Thursday, 27 August 2015

An unwanted visitor

The prospect of having a rat aboard your boat is one that worries most cruisers. When anchored out this is not so much of a worry but when in a marina or port it certainly can be.    John recently went back to the UK to help one of his daughters move to Gibraltar and I stayed to look after our home armed with a list of jobs to do whilst he was away. No worries!
I slowly worked my way down the list, varnishing, cleaning the bilge, washing down all the interior covers ....all ticked off the list. I replaced the mosquito netting on the small hatches one day and felt pleased with myself only to find the next morning when I awoke that there was a large hole in the one above the cooker. I had foolishly left the hatch open feeling secure in the fact that it was covered with the netting. At first I thought it was the wind that had torn the netting but then sitting down sipping my morning cuppa a horrible thought occurred to me .....we had a rat onboard!! I was astounded that one had decided to jump on board as we are a good 200m down the pontoon with other yachts in the frame before ours but no ratty had obviously earmarked Orion as a yacht full of stuff to eat, chew and generally gnaw away at! Rats can be really difficult to get rid of on a boat and have been known to cause severe damage to wiring, hoses etc ..... In short they are bad news.
So what to do....I asked at the marina if they had any traps or poison but they would get some. I decided not to wait took a trip into Puerto Colombia and armed myself with snap traps and poison which I set that evening. I spent the rest of the day listening out for the blighter and convinced it was in the bow I dragged out everything that it could BCD, bedding, everything was taken out and put in the saloon. I then bolted the watertight door safe in the knowledge that he could not get into the rest of the boat.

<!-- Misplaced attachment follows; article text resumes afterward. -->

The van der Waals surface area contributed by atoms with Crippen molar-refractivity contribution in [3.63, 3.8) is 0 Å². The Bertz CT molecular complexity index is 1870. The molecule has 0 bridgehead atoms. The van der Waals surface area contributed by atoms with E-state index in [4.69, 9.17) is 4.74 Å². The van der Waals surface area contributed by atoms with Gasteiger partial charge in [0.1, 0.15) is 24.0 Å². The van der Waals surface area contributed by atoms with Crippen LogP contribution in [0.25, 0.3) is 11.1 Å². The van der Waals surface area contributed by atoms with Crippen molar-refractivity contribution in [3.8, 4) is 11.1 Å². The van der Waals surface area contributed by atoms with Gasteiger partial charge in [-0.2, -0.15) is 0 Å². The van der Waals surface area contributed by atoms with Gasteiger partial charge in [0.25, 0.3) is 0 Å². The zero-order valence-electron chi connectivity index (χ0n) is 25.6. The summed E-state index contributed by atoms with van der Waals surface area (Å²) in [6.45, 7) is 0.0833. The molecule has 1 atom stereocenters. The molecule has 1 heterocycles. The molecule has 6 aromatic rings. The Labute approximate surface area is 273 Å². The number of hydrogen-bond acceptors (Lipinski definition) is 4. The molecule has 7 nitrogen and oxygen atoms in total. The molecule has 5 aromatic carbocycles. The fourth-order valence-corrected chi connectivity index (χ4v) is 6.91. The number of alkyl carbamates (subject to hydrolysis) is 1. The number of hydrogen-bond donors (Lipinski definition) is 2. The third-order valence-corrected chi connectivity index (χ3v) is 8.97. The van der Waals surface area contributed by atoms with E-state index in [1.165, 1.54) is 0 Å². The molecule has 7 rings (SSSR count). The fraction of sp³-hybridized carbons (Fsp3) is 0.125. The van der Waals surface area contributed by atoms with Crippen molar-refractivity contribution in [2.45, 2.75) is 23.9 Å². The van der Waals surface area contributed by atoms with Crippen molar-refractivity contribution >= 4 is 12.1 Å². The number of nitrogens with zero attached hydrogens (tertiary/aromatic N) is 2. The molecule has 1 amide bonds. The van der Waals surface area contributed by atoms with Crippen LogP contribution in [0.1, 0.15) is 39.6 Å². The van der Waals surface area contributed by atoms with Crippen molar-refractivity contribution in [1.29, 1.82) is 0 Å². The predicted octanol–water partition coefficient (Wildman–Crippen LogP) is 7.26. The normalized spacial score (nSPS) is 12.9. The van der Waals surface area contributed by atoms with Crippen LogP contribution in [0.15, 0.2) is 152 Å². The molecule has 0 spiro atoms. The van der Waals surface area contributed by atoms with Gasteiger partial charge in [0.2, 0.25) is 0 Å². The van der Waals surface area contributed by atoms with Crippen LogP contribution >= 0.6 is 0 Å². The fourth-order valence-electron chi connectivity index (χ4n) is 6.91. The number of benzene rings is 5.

But ....the next morning as I stepped into the saloon I was horrified to find evidence of the darn thing all around the saloon .....mistake number all the stuff I had dragged out of the bow then went back in along with anything else I thought it might enjoy as a snack! I set the traps again this time in the saloon with the bow blocked off and the stern cabin shut off at all times surely this time he would take the bait?! I set the traps with a little peanut butter everyone kept telling me how this could not fail....but it did for five days I decamped early each night to the stern and listened for the sound of the trap doing its worse to Ratty. John suggested leaving it a route to escape from the boat but this only made it worse as I could hear it padding about the decks at night and then had to clear up its mess the following day. I was worried that I would end with a whole colony aboard and just getting rid of this bugger was proving challenging enough! So every night the boat was shut up tight and the only thing for Roddy to eat was the peanut butter or the poison that I eventually decided to put down. After five days my eyes started to play tricks on me and I began to imagine I saw him down a hole in the Saloon where the chart table seat fits. I had removed the seat as the ruddy rat was enjoying dancing about on the chart table each night. I covered the hole with a saucepan lid held securely in place with a heavy winch on top! I'd got it...... Well no I hadn't!....there was nothing there. I was started to get mightily p****d off with this rat. Every morning the bleach would come out and I systematically washed down all the surfaces where there was evidence the rat had been or might have been and every morning I awoke to empty rat traps. It had started to eat the poison though...then this was a worry as it might actually die somewhere on the boat that was inaccessible. This was always a possibility as I had emptied and and cleared lockers that many times now and had still not managed to get a sighting of the illusive rodent! By now all the surfaces in the saloon were clear and every conceivable ventilation hole blocked with bungs, tape, heavy toolboxes you name it....this was war .....and the rat was winning!